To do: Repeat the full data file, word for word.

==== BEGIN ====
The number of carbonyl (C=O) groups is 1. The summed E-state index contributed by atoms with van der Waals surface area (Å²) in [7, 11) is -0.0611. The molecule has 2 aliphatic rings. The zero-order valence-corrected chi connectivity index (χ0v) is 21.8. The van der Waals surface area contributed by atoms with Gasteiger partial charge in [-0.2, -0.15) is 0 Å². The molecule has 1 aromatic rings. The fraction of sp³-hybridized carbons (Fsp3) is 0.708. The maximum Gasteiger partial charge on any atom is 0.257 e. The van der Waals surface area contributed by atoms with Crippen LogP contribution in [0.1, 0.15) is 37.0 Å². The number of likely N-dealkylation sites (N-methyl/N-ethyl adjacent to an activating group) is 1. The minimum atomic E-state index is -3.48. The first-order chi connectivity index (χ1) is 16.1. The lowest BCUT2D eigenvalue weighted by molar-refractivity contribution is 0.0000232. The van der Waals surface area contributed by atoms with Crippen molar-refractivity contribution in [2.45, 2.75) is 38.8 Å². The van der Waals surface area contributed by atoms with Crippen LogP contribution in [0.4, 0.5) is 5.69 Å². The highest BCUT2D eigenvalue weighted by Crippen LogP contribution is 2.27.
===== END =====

The number of carbonyl (C=O) groups is 1. The summed E-state index contributed by atoms with van der Waals surface area (Å²) in [7, 11) is -0.0611. The molecule has 2 aliphatic rings. The zero-order valence-corrected chi connectivity index (χ0v) is 21.8. The van der Waals surface area contributed by atoms with Gasteiger partial charge in [-0.2, -0.15) is 0 Å². The molecule has 1 aromatic rings. The fraction of sp³-hybridized carbons (Fsp3) is 0.708. The maximum Gasteiger partial charge on any atom is 0.257 e. The van der Waals surface area contributed by atoms with Crippen LogP contribution in [0.1, 0.15) is 37.0 Å². The number of likely N-dealkylation sites (N-methyl/N-ethyl adjacent to an activating group) is 1. The minimum atomic E-state index is -3.48. The first-order chi connectivity index (χ1) is 16.1. The lowest BCUT2D eigenvalue weighted by molar-refractivity contribution is 0.0000232. The van der Waals surface area contributed by atoms with Crippen molar-refractivity contribution in [2.45, 2.75) is 38.8 Å². The van der Waals surface area contributed by atoms with Crippen LogP contribution in [0.4, 0.5) is 5.69 Å². The highest BCUT2D eigenvalue weighted by Crippen LogP contribution is 2.27.